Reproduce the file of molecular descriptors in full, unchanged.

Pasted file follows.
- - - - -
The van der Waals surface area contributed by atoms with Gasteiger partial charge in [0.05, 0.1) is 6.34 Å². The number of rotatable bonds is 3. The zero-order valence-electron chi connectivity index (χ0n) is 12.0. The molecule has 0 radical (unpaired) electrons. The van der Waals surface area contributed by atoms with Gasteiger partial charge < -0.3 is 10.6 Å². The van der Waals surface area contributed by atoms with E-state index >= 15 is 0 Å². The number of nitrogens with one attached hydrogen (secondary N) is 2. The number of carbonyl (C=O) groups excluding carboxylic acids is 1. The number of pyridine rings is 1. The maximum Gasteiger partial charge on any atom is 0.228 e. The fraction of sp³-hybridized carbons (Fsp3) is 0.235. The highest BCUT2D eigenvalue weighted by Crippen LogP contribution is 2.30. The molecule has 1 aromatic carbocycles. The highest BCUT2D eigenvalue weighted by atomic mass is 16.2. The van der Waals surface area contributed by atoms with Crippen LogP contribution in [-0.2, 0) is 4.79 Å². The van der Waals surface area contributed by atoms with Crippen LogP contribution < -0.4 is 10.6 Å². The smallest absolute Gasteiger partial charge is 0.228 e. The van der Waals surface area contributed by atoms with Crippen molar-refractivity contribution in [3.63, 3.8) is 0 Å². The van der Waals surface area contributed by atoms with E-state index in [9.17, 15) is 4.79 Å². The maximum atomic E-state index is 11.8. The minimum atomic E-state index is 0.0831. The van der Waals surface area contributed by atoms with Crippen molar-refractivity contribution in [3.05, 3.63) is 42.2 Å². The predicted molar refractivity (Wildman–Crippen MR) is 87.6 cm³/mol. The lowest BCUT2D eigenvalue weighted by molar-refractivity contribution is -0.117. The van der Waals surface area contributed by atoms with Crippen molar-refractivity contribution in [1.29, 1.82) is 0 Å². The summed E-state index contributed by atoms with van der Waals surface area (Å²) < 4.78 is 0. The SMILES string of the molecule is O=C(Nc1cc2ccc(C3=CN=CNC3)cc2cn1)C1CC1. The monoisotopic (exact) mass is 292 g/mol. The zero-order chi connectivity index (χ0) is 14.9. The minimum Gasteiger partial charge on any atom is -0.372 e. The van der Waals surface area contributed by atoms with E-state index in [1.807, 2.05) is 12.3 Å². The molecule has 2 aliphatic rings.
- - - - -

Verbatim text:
The van der Waals surface area contributed by atoms with Gasteiger partial charge in [0.05, 0.1) is 6.34 Å². The number of rotatable bonds is 3. The zero-order valence-electron chi connectivity index (χ0n) is 12.0. The molecule has 0 radical (unpaired) electrons. The van der Waals surface area contributed by atoms with Gasteiger partial charge < -0.3 is 10.6 Å². The van der Waals surface area contributed by atoms with E-state index >= 15 is 0 Å². The number of nitrogens with one attached hydrogen (secondary N) is 2. The number of carbonyl (C=O) groups excluding carboxylic acids is 1. The number of pyridine rings is 1. The maximum Gasteiger partial charge on any atom is 0.228 e. The fraction of sp³-hybridized carbons (Fsp3) is 0.235. The highest BCUT2D eigenvalue weighted by Crippen LogP contribution is 2.30. The molecule has 1 aromatic carbocycles. The highest BCUT2D eigenvalue weighted by atomic mass is 16.2. The van der Waals surface area contributed by atoms with Crippen LogP contribution in [-0.2, 0) is 4.79 Å². The van der Waals surface area contributed by atoms with Crippen LogP contribution < -0.4 is 10.6 Å². The smallest absolute Gasteiger partial charge is 0.228 e. The van der Waals surface area contributed by atoms with Crippen molar-refractivity contribution in [3.63, 3.8) is 0 Å². The van der Waals surface area contributed by atoms with E-state index in [9.17, 15) is 4.79 Å². The maximum atomic E-state index is 11.8. The minimum atomic E-state index is 0.0831. The van der Waals surface area contributed by atoms with Crippen molar-refractivity contribution in [3.05, 3.63) is 42.2 Å². The predicted molar refractivity (Wildman–Crippen MR) is 87.6 cm³/mol. The lowest BCUT2D eigenvalue weighted by molar-refractivity contribution is -0.117. The van der Waals surface area contributed by atoms with Crippen molar-refractivity contribution in [1.29, 1.82) is 0 Å². The summed E-state index contributed by atoms with van der Waals surface area (Å²) < 4.78 is 0. The SMILES string of the molecule is O=C(Nc1cc2ccc(C3=CN=CNC3)cc2cn1)C1CC1. The monoisotopic (exact) mass is 292 g/mol. The zero-order chi connectivity index (χ0) is 14.9. The minimum Gasteiger partial charge on any atom is -0.372 e. The van der Waals surface area contributed by atoms with E-state index in [1.807, 2.05) is 12.3 Å². The molecule has 2 aliphatic rings.